Magnetism and Complex Text
Lesson 4 of 11
Objective: Students will develop skills to engage in complex text, and will be able to explain that magnetism is a physical property that is observable at the macroscale, but has its roots in nanoscale properties.
As part of the Deeper Learning Network, our Expeditionary Learning School is very concerned about the 2006 ACT study, Reading Between the Lines. This study found that facility with reading complex text is what distinguishes students who are college and career ready from those who are not. For this reason, I frequently give students text that I struggle with as a reader, and I teach skills and perspectives that increase their facility with reading complex text.
No prior knowledge is necessary, but students will probably be familiar with magnets, and will get back in touch with the fun of magnets at the beginning of the lesson before turning to the complex text.
This lesson pertains to HS-PS1-1 by helping students to think about atomic structure. It also pertains to the NGSS Crosscutting theme of Structure and Function; magnets behave the way they do because of their structure.
Do Now and Activator
Do Now: I ask students to preview the article called Magnetism. I explain that the article is complicated, and that many adults in the school would be challenged by it. I note that we will spend some time with the text in class, but for now, in their notebooks, they should record what they think the article is about in a Magnetism graphic organizer, and include any details that help to understand the topic. Students work alone for about 5 minutes.
Activator: For five minutes I let students play with some magnets and paperclips, and at the end of the time period students share some observations. They may notes attraction and repulsion, and that the magnet can pull iron filings toward it even when it is not touching them.
I first will name one of the biggest challenges to growing as a reader, namely that people often shut down when confronted by topics that seem to complicated. The most important thing to realize is that reading is more than just lifting the words off of a page; reading is about making meaning of those words.
I note that today we will name some of the practices that successful readers do as we learn about one of the properties that forensic scientists have in their tool box for analyzing unknown materials.
I ask students to turn and talk with a partner about what the article was about for 1-2 minutes, and then I ask for some volunteers to give us some facts. I record these facts on the board.
I show a picture of a Helium atom for students who are not aware of its basic composition, and highlight the nucleus and the electrons. I show the picture of domains, knowing that if students have some schema going into the article that it will be more accessible to them, but I do not want to overwhelm them with too much vocabulary. I also note that a force is a push or a pull.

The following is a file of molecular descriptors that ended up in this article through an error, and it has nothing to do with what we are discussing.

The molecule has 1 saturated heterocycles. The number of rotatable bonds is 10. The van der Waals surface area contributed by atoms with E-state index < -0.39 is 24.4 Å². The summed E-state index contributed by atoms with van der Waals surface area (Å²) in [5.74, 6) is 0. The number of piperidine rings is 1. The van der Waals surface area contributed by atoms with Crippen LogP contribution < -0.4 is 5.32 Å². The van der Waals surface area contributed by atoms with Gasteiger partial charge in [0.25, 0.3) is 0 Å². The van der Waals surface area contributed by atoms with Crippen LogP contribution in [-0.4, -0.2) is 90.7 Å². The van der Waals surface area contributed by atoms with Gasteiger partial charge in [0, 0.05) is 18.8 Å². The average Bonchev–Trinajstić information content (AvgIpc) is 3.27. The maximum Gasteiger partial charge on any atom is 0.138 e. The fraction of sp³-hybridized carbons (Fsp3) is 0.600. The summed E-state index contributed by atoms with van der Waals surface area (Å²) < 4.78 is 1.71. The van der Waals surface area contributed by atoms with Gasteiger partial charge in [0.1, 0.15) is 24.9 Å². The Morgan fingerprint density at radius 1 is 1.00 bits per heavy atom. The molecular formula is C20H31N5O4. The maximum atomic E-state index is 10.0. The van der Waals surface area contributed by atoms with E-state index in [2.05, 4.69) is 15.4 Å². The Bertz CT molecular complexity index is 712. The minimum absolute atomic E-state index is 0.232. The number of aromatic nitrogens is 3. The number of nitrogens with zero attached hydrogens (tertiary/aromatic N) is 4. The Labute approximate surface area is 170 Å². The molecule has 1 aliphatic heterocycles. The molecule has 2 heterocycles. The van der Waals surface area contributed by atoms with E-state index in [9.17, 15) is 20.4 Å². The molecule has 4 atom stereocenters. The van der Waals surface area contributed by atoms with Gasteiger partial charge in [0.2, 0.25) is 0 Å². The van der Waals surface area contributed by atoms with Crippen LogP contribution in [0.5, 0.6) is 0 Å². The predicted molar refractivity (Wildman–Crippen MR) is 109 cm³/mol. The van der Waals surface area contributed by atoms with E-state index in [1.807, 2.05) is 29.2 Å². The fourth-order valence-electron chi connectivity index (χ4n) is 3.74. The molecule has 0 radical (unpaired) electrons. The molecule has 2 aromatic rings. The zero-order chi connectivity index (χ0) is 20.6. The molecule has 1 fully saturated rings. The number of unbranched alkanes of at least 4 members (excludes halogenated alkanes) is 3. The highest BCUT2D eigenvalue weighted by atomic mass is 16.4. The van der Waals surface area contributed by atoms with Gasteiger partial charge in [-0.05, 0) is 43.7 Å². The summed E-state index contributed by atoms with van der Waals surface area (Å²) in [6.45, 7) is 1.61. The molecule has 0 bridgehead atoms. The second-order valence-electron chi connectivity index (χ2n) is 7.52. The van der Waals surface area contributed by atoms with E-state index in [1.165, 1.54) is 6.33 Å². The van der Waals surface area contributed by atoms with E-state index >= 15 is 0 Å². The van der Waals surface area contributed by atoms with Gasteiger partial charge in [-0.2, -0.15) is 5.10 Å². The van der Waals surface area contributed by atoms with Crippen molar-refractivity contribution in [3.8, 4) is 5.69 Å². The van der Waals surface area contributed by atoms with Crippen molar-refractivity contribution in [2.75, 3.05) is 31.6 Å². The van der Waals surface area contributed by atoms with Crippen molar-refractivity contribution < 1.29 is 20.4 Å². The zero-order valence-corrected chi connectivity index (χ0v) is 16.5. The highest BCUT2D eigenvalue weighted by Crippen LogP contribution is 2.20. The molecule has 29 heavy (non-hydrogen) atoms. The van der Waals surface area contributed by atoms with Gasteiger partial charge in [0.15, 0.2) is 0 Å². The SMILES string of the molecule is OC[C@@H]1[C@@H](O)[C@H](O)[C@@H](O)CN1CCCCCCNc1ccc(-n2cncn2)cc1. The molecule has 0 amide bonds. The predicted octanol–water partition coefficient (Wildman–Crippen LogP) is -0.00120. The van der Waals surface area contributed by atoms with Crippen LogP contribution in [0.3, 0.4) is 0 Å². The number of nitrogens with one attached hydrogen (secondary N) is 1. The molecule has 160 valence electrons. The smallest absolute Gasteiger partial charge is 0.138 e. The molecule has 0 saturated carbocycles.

I ask students to name some strategies that they use when it is time to read the article. I record these strategies on the board. Here is a student-generated list of what to do with complex text.
After listing these, I explain that one of the most important reading strategies is just to know why you are reading. For this article, I tell them that I have made a Magnetism reading with purpose organizer so that they can record their findings in a table.
Students will read in pairs using the Say something protocol. This protocol allows students to socially construct meaning about the complex text together after they have had a chance to read a section. I ask students to read Sections 1, 2 (but not 2.1), 3.1, 3.2, 3.3.1, and 3.3.2, and to stop in after each section and discuss these questions: What did the section mean? Did it help to answer any of the reading prompts? If so, discuss and record your answers.
Students work in pairs and take turns reading each section, discussing it, and recording relevant notes. In the Magnetism Say Something video I model what a good student contribution could look like during the discussion section of the protocol.
Once most students have finished reading the relevant parts of the article, I instruct the class to work in groups of 2-3 pairs to share what they have learned. When sharing an answer, the students must reference the part of the article they are using as evidence. I also instruct them to record any questions they have. These could be disagreements about the text, or other questions that the article raises.
Once students have had a chance to discuss the article together, I ask for volunteers to offer perspectives to the whole class about what was learned and project the Magnetism reading with purpose organizer answer key.
During this time students will discuss the following:
How well does the class seem to understand how a forensic scientist could exploit ferromagnetism?
How well does the class seem to understand how magnetism works?
How did the protocol work for you? What skills or attitudes did you learn today about reading complex text?
I will then ask for a Magnetism Exit Ticket from each student.